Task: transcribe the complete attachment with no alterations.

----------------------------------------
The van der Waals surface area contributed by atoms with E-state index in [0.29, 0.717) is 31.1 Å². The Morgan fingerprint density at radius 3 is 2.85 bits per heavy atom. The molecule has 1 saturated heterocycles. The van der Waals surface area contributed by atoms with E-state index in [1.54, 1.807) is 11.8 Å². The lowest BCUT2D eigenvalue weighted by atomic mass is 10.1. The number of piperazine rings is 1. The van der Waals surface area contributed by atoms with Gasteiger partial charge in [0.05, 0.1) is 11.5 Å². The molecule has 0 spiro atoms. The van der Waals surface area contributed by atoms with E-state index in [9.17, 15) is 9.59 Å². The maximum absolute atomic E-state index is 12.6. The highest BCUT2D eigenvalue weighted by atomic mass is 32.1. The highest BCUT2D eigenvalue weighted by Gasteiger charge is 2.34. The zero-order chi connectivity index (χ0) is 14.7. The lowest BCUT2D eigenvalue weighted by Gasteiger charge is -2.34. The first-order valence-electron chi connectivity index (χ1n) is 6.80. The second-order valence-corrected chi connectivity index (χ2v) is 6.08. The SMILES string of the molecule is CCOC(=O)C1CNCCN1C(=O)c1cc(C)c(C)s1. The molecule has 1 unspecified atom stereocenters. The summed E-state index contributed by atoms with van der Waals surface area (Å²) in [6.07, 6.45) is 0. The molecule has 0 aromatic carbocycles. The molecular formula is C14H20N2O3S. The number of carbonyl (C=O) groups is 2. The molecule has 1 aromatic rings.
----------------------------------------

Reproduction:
The van der Waals surface area contributed by atoms with E-state index in [0.29, 0.717) is 31.1 Å². The Morgan fingerprint density at radius 3 is 2.85 bits per heavy atom. The molecule has 1 saturated heterocycles. The van der Waals surface area contributed by atoms with E-state index in [1.54, 1.807) is 11.8 Å². The lowest BCUT2D eigenvalue weighted by atomic mass is 10.1. The number of piperazine rings is 1. The van der Waals surface area contributed by atoms with Gasteiger partial charge in [0.05, 0.1) is 11.5 Å². The molecule has 0 spiro atoms. The van der Waals surface area contributed by atoms with E-state index in [9.17, 15) is 9.59 Å². The maximum absolute atomic E-state index is 12.6. The highest BCUT2D eigenvalue weighted by atomic mass is 32.1. The highest BCUT2D eigenvalue weighted by Gasteiger charge is 2.34. The zero-order chi connectivity index (χ0) is 14.7. The lowest BCUT2D eigenvalue weighted by Gasteiger charge is -2.34. The first-order valence-electron chi connectivity index (χ1n) is 6.80. The second-order valence-corrected chi connectivity index (χ2v) is 6.08. The SMILES string of the molecule is CCOC(=O)C1CNCCN1C(=O)c1cc(C)c(C)s1. The molecule has 1 unspecified atom stereocenters. The summed E-state index contributed by atoms with van der Waals surface area (Å²) in [6.07, 6.45) is 0. The molecule has 0 aromatic carbocycles. The molecular formula is C14H20N2O3S. The number of carbonyl (C=O) groups is 2. The molecule has 1 aromatic rings.